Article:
Recently I came across another profound example of how new technologies change pedagogy in profound kinds of ways. Most of us have now heard of Khan Academy and about how it came to be. Essentially, Salman Khan a hedge fund manager took time to develop a series of video tutorials (essentially screen captures of him talking about math and science concepts and procedures) that he made freely available on the web. Though this began as a personal project for his cousins the videos soon began receiving positive attention from learners and teachers who stumbled upon his work. At this time the Khan Academy website has over 2000+ videos on a range of topics, arithmetic, physics, finance and history.

Salman Khan was recently asked to come and speak at TED and in his talk he talked about how the availability of these videos changed (at least in some cases) what teachers do in their classrooms. The fact that these lectures are freely available 24/7 frees teachers up to focus on other, maybe more important, aspects of teaching and learning than lecturing to their students. As Khan says, and I am paraphrasing here, technology can actually humanize classrooms! Khan calls this “flipping the classroom” by which he means that lectures can be moved online and outside of the classroom while class-time is used to work on problem solving and other engaging individual and collaborative work.  while focusing on problem solving and collaborative work during class time.

YouTube Preview Image

This is not a new idea. Karl Fisch, for instance, has described this eloquently (though he doesn’t claim credit for the idea and in fact provides credit to other precursors of the idea) in his blog post. As Karl writes:

My plan is to deliver the traditional lecture portion of an Algebra class as the homework, thus freeing up class time to explore the mathematics and pursue some interesting problems, as well as provide time for guided practice and collaborative work.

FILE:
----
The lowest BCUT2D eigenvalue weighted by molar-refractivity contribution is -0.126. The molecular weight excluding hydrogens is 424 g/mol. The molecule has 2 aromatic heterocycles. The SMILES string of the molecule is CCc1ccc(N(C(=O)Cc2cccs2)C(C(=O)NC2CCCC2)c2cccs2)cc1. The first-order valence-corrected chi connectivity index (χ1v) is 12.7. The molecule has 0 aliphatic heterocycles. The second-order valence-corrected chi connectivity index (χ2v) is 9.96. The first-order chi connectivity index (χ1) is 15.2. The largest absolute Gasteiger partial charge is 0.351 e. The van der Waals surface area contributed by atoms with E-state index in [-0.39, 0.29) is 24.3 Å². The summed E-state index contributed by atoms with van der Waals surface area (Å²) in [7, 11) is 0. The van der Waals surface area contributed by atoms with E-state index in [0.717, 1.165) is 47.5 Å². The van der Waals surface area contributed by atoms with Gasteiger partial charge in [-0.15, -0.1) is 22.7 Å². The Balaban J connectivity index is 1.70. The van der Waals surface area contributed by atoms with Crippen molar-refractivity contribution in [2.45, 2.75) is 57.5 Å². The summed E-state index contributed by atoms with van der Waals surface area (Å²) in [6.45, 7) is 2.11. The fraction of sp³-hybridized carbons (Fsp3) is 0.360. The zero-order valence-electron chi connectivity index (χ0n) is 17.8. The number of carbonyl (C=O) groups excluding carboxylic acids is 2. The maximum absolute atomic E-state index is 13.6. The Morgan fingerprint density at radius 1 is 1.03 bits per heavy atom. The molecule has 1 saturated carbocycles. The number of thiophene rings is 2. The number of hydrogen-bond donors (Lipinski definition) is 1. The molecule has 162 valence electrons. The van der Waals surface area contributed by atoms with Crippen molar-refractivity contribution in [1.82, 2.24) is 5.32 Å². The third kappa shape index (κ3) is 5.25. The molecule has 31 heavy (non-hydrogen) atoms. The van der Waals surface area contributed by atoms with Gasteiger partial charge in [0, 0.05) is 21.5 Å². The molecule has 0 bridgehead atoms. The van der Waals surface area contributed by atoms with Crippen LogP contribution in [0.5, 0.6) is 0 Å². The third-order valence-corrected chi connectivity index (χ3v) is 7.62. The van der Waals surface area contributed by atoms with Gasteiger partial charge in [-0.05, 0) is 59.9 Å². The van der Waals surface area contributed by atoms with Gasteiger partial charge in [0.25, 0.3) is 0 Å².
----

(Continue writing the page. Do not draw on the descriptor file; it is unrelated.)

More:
[Incidentally Dan Pink blogged about this idea as well, see here].

The fact that technology allows us to create and share, or freely access video based resources such as lectures fundamentally changes the game for teachers. Taking advantage of these tools, and to use them to their fullest potential, requires changing one’s pedagogical practices in fundamental ways, maybe “flipping” them almost totally around. Karl Fisch can still be the “sage on the stage” delivering his “knowledge” to the class but he can shift that part away into the “homework” arena and more effectively use his class time to customize his teaching to meet individual strengths and weaknesses.

I cannot imagine how this “flipping the classroom” could have happened prior to the advent of easy to use, cross-platform, always available, essentially free, web based resources such as Youtube!

Now could one have predicted something like this 20, or even 10 years ago? But given these tools (and resources) would it be right to keep doing things the same old way? I don’t think so.

I guess this is now my favorite example of how technology can fundamentally change pedagogy and content, and allow for the development of new activity structures, the idea at the heart of the TPACK framework.